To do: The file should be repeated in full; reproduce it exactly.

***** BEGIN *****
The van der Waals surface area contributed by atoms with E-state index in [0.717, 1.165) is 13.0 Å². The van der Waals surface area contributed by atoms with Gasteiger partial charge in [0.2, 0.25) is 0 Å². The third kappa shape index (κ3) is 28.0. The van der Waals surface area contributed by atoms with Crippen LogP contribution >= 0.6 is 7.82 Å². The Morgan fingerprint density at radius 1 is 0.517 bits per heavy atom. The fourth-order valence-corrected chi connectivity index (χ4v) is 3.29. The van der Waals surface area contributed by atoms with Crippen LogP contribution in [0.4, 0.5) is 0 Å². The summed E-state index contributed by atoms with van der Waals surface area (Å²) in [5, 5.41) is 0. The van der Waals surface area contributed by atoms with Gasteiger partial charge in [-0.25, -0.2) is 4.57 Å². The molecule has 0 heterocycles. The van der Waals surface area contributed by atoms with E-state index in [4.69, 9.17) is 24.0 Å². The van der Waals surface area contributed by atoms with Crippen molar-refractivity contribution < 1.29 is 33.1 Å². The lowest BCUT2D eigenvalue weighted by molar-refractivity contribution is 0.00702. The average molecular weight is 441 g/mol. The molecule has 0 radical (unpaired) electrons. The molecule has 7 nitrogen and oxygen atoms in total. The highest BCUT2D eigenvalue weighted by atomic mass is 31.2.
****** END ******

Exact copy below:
The van der Waals surface area contributed by atoms with E-state index in [0.717, 1.165) is 13.0 Å². The van der Waals surface area contributed by atoms with Gasteiger partial charge in [0.2, 0.25) is 0 Å². The third kappa shape index (κ3) is 28.0. The van der Waals surface area contributed by atoms with Crippen LogP contribution >= 0.6 is 7.82 Å². The Morgan fingerprint density at radius 1 is 0.517 bits per heavy atom. The fourth-order valence-corrected chi connectivity index (χ4v) is 3.29. The van der Waals surface area contributed by atoms with Crippen LogP contribution in [0.4, 0.5) is 0 Å². The summed E-state index contributed by atoms with van der Waals surface area (Å²) in [5, 5.41) is 0. The van der Waals surface area contributed by atoms with Gasteiger partial charge in [-0.25, -0.2) is 4.57 Å². The molecule has 0 heterocycles. The van der Waals surface area contributed by atoms with E-state index in [4.69, 9.17) is 24.0 Å². The van der Waals surface area contributed by atoms with Crippen molar-refractivity contribution < 1.29 is 33.1 Å². The lowest BCUT2D eigenvalue weighted by molar-refractivity contribution is 0.00702. The average molecular weight is 441 g/mol. The molecule has 0 radical (unpaired) electrons. The molecule has 7 nitrogen and oxygen atoms in total. The highest BCUT2D eigenvalue weighted by atomic mass is 31.2.